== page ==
Amy Cuddy, Power Posing, and the Alexander Technique
Have you ever heard of Dr. Amy Cuddy? Have you seen her TED Talk on Power Posing? Dr. Cuddy is a social scientist and a professor at Harvard. Her TED Talk is the 2nd most viewed TED Talk ever with over 30 million views on the TED site and even more on YouTube. I had the great honor of hearing Dr. Cuddy speak last night at New Trier High School in Winnetka, IL. Here is what her research tells us:
When we expand ourselves, we increase testosterone and decrease cortisol. We feel more confident and more comfortable in our own skin. And we present ourselves to the world in a more authentic way. The act of expanding ourselves physically changes our brain chemistry, making us feel different on the inside. We begin to feel our own personal power and presence.
All during her talk I kept thinking, “That’s what the Alexander Technique does!” But more about that in a minute.
During her talk last night, Dr. Cuddy showed photographic examples of physical expansion in the animal kingdom, including an ape standing to full height and beating its chest, a peacock spreading its tail, and a cobra flaring its neck. Then she showed pictures of people from many cultures when they are celebrating a victory. In picture after picture people have thrown their arms up, lifted their faces, and opened their mouths. This is the outward sign of triumph, exultation, celebration. These are people who feel fully present, confident and powerful.
And what about people who don’t feel that way? What happens when a person feels insecure, powerless, anxious, fearful? That person gets smaller. She/he shrinks, pulls shoulders in, pulls knees together, looks down, crosses arms. And the research confirms that testosterone decreases and cortisol increases. We experience the chemical reactions of the fight/flight/freeze reflex.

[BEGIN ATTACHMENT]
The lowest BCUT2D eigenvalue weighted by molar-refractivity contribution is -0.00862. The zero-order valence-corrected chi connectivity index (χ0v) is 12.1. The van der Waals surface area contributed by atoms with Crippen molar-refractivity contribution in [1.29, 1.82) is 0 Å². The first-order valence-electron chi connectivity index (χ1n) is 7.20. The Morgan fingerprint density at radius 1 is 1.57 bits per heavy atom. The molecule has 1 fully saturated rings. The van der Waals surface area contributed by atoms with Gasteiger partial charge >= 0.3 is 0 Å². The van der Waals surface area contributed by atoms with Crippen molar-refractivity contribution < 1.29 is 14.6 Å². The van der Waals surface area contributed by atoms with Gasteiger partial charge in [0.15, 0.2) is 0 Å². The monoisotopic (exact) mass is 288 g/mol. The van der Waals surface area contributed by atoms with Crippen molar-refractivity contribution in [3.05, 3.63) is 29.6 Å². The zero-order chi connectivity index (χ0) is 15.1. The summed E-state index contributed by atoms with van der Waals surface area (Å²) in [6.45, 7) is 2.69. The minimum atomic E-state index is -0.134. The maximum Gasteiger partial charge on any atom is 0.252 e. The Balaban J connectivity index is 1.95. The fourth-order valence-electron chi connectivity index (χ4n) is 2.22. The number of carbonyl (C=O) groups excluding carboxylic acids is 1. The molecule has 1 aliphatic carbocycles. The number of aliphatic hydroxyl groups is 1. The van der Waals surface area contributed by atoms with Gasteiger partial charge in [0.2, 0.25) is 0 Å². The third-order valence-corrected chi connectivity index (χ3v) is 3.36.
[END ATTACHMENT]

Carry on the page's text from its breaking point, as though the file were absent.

Dr. Cuddy recommends that when you have an important event that you are anxious about, such as a job interview or a test, that you go in the bathroom and stand in a superhero pose for two minutes before you go into the stressful situation. Just two minutes in a power pose can shift your brain chemistry enough to help you feel calmer and more confident, resulting in a sense of authenticity and Presence (the title of her new book).
Dr. Cuddy actually jokes about how you shouldn’t do power poses actually DURING the interview.
But what if you could feel expanded without putting your hands on your hips and widening your stance unnaturally? What if you could carry the ability to do your own inner power pose any time you choose, in any situation, even in the middle of that job interview?
YOU CAN. This is what the Alexander Technique does for you.
The Alexander Technique helps you notice the ways that you tighten and make yourself smaller. Then it helps you to let go of that unnecessary tightening once you notice it, so that you feel taller, lighter, and freer. As you become better at expanding you begin to realize what caused you to tighten in the first place. And you learn tools that help you stop reacting by tightening. You then can take your full expansiveness and apply it to everything you do with a feeling of presence and power.
So get up and stand in your Wonder Woman or Superman pose for two minutes, and then call for an Alexander Technique appointment today!
Just found your site — love it!
Great blog post also – how fun to meet Dr. Cuddy in person!
Thanks, Laura. Great to hear from you! I’m looking forward to seeing you at NDEO in October.
It is worth noting that a recent study (mid 2015) totally failed to replicate Dr Cuddy’s results. In addition, aspects of the design of Dr Cuddy’s study have been criticised. Dr Cuddy’s work at this stage should be regarded as unproven theory, definitely not as fact.
Thanks for your comments. Yes, I have heard that there are some questions about Dr. Cuddy’s methodology. I am watching to see what happens with follow-up. However, that doesn’t change the fact that the Alexander Technique enables a person to gain a sense of expansiveness from the inside out.
Wonderful website Amanda, and so much clearly put information.